Wednesday, May 11, 2011

May Term, Straggler Work AND looks like CIO is necessary...

I have ANOTHER week of meetings and make-up grading / test giving / straggler work. And I'm teaching a May Term course. The course is a senior capstone, so seniors need it before they graduate. However the course was underenrolled- 4 people- so we agreed to run it as a "directed study". That means the instructor gives the students assignments, but they are to do most of the work as independent reading and writing and spend much less time in a didactic setting. I volunteered to be the instructor because A) I am a glutton for punishment and B) I need the approx $1000 for a new laptop (7 years out of a Dell Inspiron 6000 is really not bad, ey?). Oh, and C) I like students and teaching and D) I like to learn new things. But the money is the important part. :)

For the last few nights I have become convinced that my 8-month-old needs to undergo sleep training. She can't be simply put down in the crib after a nice bedtime ritual. She needs to be swung actively or cuddled etc. She has a very strong preference for sleeping using mommy's empty breast as a 160-pound pacifier. This is not sustainable, and must end if I am to get the high quality sleep I need to survive. I am also very confident that since Girl gets showered in love, affection and attention when she is awake, she will not suffer attachment injury if I/we* put her through sleep training.

For those of you unfamiliar with the parenting lingo: CIO sounds like Chief Industrial Officer or something, but it's Cry-It-Out, where you let the baby cry itself to sleep progressively each night or go "cold turkey". This is a controversial method and some parents (like myself) just can't STAND to sit by and let their baby wail. But I'm (or we are*) going to try it, none-the-less. I will first get rid of this May term, inform myself adequately, then begin my liberation (?).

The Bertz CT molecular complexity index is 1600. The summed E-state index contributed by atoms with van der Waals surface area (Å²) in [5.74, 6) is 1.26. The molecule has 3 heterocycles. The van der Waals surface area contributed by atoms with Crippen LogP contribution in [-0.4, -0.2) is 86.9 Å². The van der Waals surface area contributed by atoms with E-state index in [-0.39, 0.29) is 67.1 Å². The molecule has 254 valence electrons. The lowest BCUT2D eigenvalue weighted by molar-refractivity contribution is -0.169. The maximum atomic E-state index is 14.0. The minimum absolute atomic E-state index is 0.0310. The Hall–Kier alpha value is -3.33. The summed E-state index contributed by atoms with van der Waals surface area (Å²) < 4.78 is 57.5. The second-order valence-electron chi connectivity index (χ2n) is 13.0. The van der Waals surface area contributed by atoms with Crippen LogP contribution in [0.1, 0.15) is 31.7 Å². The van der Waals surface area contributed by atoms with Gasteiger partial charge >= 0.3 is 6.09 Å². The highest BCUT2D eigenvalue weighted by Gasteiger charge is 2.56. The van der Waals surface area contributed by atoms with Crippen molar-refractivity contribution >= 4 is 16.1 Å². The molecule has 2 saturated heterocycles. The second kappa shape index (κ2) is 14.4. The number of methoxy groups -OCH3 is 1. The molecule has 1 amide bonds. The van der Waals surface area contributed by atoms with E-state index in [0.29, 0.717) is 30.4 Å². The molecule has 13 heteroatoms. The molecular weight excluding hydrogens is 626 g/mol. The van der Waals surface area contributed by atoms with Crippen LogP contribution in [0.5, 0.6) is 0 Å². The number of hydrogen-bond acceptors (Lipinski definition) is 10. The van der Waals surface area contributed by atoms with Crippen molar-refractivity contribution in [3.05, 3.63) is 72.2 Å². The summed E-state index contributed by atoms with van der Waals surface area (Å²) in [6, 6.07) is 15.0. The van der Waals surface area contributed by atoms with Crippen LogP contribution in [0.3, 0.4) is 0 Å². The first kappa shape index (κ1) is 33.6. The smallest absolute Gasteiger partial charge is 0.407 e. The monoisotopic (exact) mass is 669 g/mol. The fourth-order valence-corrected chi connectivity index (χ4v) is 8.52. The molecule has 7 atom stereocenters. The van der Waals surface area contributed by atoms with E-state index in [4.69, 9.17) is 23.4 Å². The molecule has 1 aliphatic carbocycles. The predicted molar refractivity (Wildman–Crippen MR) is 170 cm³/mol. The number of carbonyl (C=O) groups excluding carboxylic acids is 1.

Anybody have any experience with this? Boy didn't need it. I would love to hear your advice!!

* I find it still very strange to refer to parenting in the I/we terms. But that's a major theme in this blog. I/we parent our children. I for half the week and We for half the week.


  1. Anybody have any experience with this? Boy didn't need it. I would love to hear your advice!!

    I did it with both kids. Usually it takes about 3 days and they get the message and no longer cry when put down. The first night is pretty brutal, they can go on crying for hours; you are supposed to come back and check on them at ever longer intervals (2 min, 5 min, 10 min, 15 min, etc.) It helps if someone other than you (as the boob owner) does the checking and it's also good to remove yourself from the room temporarily (in case baby sleeps in the same room as you). I moved to the guest bedroom when we started sleep training, so hub bore the brunt of it (plus I cannot stand the baby crying).